Last week, Springwise attended a webinar on achieving Net Zero, run by our media partner, the French Chamber of Great Britain.
At a recent webinar hosted by the French Chamber of Great Britain, key speakers Catherine Chardon, Managing Director of RATP Dev London and Lord Deben, Chair of the Committee on Climate Change and Founder and Director of Sancroft, discussed how the UK is responding to calls to cut carbon emissions to net-zero.
The UK was one of the first major economies to commit to cutting carbon emissions to zero by 2050 and to achieve this, it faces challenges such as eradicating the use of heavily-relied upon fossil fuels. Moreover, in light of the challenges posed by its exiting the European Union in January 2021, potentially without a deal, this pledge is even more highly anticipated.
The Committee on Climate Change was formed to help enact the legal obligation to bring emissions down to net-zero by 2050 and indeed, since its formation, 12-13 more countries have followed suit with their own committees. This committee is comprised primarily of scientists and economists, who hold the government accountable as a whole, but who also report on how well each minister and department is keeping the requirements.
Importance of Political Affiliations
Lord Deben made the point that, unlike countries such as the US, the Climate Change Act, which was originally proposed by the Conservatives, is now a cross-party concept. This means that the process is very hard to reverse. Although parliament still has democratic control, future parliaments cannot change carbon budgets currently being presented without repealing the Climate Change Act altogether, for which they would need a large majority and therefore the committee has managed to make the pledge nearly impossible to reverse.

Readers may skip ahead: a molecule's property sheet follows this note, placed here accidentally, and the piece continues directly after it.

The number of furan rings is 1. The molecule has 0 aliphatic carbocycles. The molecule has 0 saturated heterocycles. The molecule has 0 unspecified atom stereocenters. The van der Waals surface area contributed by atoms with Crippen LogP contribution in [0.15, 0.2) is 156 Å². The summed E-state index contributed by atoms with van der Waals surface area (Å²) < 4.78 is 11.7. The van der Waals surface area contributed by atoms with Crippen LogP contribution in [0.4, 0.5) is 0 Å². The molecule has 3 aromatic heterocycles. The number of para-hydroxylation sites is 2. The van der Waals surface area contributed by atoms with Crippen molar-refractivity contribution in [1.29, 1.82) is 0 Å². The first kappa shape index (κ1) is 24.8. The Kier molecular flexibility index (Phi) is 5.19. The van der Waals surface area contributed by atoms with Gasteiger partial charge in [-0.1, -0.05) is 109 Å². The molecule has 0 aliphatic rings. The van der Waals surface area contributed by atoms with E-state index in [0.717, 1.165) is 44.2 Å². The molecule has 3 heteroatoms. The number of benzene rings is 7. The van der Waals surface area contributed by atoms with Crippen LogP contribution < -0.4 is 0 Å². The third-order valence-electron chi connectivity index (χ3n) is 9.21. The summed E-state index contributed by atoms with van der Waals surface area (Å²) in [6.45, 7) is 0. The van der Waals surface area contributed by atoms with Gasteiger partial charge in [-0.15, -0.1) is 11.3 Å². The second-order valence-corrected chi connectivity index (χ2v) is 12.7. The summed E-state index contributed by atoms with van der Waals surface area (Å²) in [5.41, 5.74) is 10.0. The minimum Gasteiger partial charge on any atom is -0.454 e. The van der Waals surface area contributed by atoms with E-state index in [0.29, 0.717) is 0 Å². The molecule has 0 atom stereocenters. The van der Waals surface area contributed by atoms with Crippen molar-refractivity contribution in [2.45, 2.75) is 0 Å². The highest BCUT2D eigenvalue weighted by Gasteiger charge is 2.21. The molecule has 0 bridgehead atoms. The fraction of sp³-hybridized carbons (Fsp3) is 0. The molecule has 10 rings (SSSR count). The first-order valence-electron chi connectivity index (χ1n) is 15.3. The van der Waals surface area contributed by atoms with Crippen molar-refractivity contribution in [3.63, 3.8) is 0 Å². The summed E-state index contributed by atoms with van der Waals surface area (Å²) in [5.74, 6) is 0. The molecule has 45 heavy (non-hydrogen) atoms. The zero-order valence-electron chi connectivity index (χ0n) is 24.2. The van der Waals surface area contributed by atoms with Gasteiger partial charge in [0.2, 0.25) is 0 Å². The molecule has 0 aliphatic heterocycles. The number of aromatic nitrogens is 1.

The UK, alongside other developed countries, has a responsibility to take on most of the burden of climate change. We are one of the countries who caused the pollution of the world with our industrial revolutions, and we must pay the price, in order for developing nations to become richer and more sustainable at the same time. Climate change is the symptom of our greed; we are the disease to tackle.
Catherine Charon acknowledged that in the past, old diesel buses that couldn’t be used for more than 14 years in the UK were donated to developing countries such as India, upping their carbon emissions even as we congratulated ourselves on reducing ours. Like we must be accountable, we must also aim to help other countries to fund cheap alternatives to fossil fuels and see sustainability as part of the solution. Moreover, we must collaborate in an international circular economy. In the UK, we import batteries for electric buses from China, where they are much further developed, and if we can all work together like this, we will get to where we need to be by 2050.
There’s Still a Lack of Urgency
Despite the Paris Agreement, there is still a lack of urgency across Europe. But the problem will only grow in both expense and severity if we leave it. In cities, we must look at the way we move around, a point that has been proven by reduced emissions during the COVID-19 lockdowns. We must look at how we use our land and restore the fertility of soils and the sequestrating of our oceans. We must pressure the UN together to insist that aircraft and international shipping emissions are included in our calculations. We must help to make COP 26 a success, and ultimately, work together efficiently and urgently.
Written By: Holly Hamilton
3rd December 2020